Program Term: Fall 2019
Home University: Salve Regina University
Major: Sociology, Anthropology, Global Studies
Year in School: Junior
Evelyn wanted to study abroad in Prague so she could put what she learned as an anthropology major about how cultures should be understood without judgment into practice. She definitely did not expect that going abroad and traveling were possible because of everything keeping her back, such as her financial situation and her family.
Evelyn supports herself, from her college tuition to her daily living expenses. Trying to sustain herself in another country while visiting other cities didn’t seem feasible, and it worried her. She spoke to her advisors, applied for scholarships, and came up with a plan that would help her during her semester in Prague and the one after. She was fortunately able to receive a scholarship and decided to split it to apply to her program and to her tuition the following semester. She chose to pay the rest of the program out of pocket, so she would have less to worry about in the future. In order to have enough to spend while abroad, she saved money from bussing at a restaurant and working at her university’s IT office. She also found time to volunteer, and if she reached a certain amount of hours she would receive a discount on her next semester’s tuition. The lack of working and volunteering while abroad not only caused financial concerns for Evelyn, but also forced her to adjust to the lack of structure and routine. She did not have the very busy schedule that she was used to, so she had to find ways to feel productive and focused on her schoolwork.
Throughout her experience, she encountered various challenges that helped her gain more confidence and learn more about herself. As she worried about spending money, she started to feel insecure. At some points, she felt jealous of students who were able to buy clothes and travel to many cities, but she reminded herself that making it abroad was a privilege in and of itself, and that she could ignore these insecurities.
Evelyn usually spends her breaks at school working, so she is completely comfortable being independent and living away from her family; however, she thinks more about them while being in Prague. She doesn’t live with or see her younger siblings often, but she still worries about being a role model to them. As a first-generation college student, she wants to show them that the way they can move forward in life is by receiving an education. She is motivated to do well in school and show that it can be enjoyable. She also thinks about what she is posting on social media and whether she is available to help them with any problems they may have. Since she is loving her time abroad, she also wonders if she should allow her career to take her anywhere in the world or find a job that is closer to them.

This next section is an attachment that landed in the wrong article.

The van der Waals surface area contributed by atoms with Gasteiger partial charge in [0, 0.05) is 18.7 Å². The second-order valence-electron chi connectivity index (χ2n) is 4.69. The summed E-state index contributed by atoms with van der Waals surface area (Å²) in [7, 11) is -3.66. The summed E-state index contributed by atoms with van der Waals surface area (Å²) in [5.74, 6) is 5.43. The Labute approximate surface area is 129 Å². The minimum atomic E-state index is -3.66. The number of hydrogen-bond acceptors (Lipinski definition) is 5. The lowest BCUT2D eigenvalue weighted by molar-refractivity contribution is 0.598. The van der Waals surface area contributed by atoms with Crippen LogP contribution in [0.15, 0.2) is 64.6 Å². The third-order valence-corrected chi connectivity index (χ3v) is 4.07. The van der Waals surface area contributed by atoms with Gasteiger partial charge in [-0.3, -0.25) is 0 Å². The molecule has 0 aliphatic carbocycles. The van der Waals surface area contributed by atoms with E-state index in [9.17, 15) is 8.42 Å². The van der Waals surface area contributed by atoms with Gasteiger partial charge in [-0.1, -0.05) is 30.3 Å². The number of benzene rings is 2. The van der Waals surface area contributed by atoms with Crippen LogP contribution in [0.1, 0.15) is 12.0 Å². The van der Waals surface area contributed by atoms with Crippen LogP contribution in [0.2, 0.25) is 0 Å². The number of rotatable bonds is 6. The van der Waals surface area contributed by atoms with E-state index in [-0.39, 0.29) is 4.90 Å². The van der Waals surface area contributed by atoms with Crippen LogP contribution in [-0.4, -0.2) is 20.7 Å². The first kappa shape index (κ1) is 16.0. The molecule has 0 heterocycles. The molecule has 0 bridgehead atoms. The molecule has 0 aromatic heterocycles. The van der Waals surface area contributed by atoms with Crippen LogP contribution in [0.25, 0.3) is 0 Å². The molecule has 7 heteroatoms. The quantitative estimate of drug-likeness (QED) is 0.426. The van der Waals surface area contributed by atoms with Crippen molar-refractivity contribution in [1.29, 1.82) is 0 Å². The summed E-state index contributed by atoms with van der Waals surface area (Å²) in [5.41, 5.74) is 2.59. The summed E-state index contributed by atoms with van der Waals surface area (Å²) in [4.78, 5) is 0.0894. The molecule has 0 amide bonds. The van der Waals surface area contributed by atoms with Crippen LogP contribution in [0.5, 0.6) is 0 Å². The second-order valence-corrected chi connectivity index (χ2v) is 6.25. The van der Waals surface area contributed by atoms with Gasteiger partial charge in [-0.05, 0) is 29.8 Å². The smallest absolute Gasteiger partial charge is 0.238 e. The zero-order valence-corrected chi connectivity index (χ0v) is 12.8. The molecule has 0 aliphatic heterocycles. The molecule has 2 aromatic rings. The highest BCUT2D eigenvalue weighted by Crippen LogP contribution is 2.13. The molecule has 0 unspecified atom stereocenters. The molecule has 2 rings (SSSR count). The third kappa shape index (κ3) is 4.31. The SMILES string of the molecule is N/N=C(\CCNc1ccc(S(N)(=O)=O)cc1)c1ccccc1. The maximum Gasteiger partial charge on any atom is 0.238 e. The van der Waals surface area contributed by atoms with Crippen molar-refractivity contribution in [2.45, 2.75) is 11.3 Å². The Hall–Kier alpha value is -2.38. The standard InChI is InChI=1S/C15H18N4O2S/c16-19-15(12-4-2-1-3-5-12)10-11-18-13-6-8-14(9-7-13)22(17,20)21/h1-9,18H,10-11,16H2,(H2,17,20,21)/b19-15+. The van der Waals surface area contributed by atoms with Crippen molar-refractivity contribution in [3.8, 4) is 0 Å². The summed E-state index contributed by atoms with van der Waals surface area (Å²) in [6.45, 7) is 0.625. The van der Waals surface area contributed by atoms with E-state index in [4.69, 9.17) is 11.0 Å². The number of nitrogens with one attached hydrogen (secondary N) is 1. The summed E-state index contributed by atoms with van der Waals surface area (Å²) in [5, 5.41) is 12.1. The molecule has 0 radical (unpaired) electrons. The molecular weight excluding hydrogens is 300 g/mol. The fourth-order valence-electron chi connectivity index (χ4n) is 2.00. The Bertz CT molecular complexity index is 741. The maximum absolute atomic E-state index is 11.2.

Another challenge Evelyn had was feeling like she lacked knowledge. She heard many people talking about the histories of the different cities they visited and she felt behind because she was not aware of the information. Every place was unexplored for her, so she decided to take the time to research the places she planned on visiting. Researching other countries and cities sparked her interest in learning more about where her family is from.
Evelyn is multiethnic; her father is Puerto Rican and her mother was Irish and German. She hasn’t really learned about her Latina heritage because her father was not in her life. After being abroad and interacting with people of all backgrounds, she wanted to take the time to learn more about who her ancestors were and her family history. She also gained more of an interest to learn Spanish because she wants to show that side of herself. While she desires to know more about it all, she also reassured herself that being multiethnic does not mean you need to identify with one culture more than the other. She enjoys taking her experiences to see and understand the different ways she could celebrate, cook, and more. She realized that even if she does not know much about a specific culture, it is still a part of who she is.
Evelyn expected to make connections with new people and mature as she navigated a foreign country alone. She accomplished these goals, but was also able to receive so much more while continuing to find new things to explore walking through the streets full of history.
Here is some advice from Evelyn for any student who may be going through a similar situation as she did:
Studying abroad is possible, but you need to make sure to plan. Use your resources and don’t be afraid to ask for help.
If you are a person of color, prepare for assumptions while living in a lack of diversity and don’t let it ruin your time.
Come in with an open mind.
Read more about our CEA MOJO Bloggers & Photographers.